English version


From Longman Dictionary of Contemporary Englishpopulacepop‧u‧lace /ˈpɒpjələs $ ˈpɑː-/ noun [singular] formal  COUNTRY/NATIONthe people who live in a country the effects of the war on the local populaceGRAMMAR: Singular or plural verb?Populace is usually followed by a singular verb: The populace wants change.In British English, you can also use a plural verb: The populace want change.
Examples from the Corpus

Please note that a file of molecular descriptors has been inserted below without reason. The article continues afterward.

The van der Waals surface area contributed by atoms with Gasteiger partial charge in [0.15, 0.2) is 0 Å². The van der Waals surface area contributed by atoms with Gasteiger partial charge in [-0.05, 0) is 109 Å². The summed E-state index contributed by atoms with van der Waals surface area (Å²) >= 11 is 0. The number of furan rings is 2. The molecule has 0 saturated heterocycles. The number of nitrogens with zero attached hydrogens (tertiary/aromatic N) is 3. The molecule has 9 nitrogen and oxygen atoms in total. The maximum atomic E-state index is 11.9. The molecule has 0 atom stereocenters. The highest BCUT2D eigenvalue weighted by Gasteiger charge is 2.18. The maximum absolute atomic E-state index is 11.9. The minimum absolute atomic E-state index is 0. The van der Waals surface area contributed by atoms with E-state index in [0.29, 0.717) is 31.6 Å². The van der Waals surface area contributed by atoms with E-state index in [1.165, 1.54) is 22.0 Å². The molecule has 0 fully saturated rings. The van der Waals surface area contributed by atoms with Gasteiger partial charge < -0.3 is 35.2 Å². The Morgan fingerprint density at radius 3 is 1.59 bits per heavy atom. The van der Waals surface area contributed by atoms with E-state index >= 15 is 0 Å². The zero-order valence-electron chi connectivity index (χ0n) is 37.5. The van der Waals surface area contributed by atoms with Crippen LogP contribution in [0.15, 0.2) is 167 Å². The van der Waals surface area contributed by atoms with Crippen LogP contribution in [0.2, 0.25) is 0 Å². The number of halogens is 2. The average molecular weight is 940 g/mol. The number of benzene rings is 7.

populaceEvery state saw an increase in the size of its over-65 populace during the first half of the 1990s.A large group of the American populace attends church regularly.With added momentum, the mob turned its vengeance on the black populace.The discussion in this chapter should not suggest that the entire rural populace is in constant flux.The vast majority of the populace accepted its fate as willed by the gods and interpreted by the priestly hierarchy.He promised to guarantee the security of the populace and to continue the peace process.In order to ingratiate himself with the populace, he rebuilt the Temple of Jerusalem on a hitherto unprecedented scale.The populace has always been mobilized around the Koranic concept of taghiya.The populace has deferred to the independent authority of government and to those who occupy government in return for the satisfaction of expectations.
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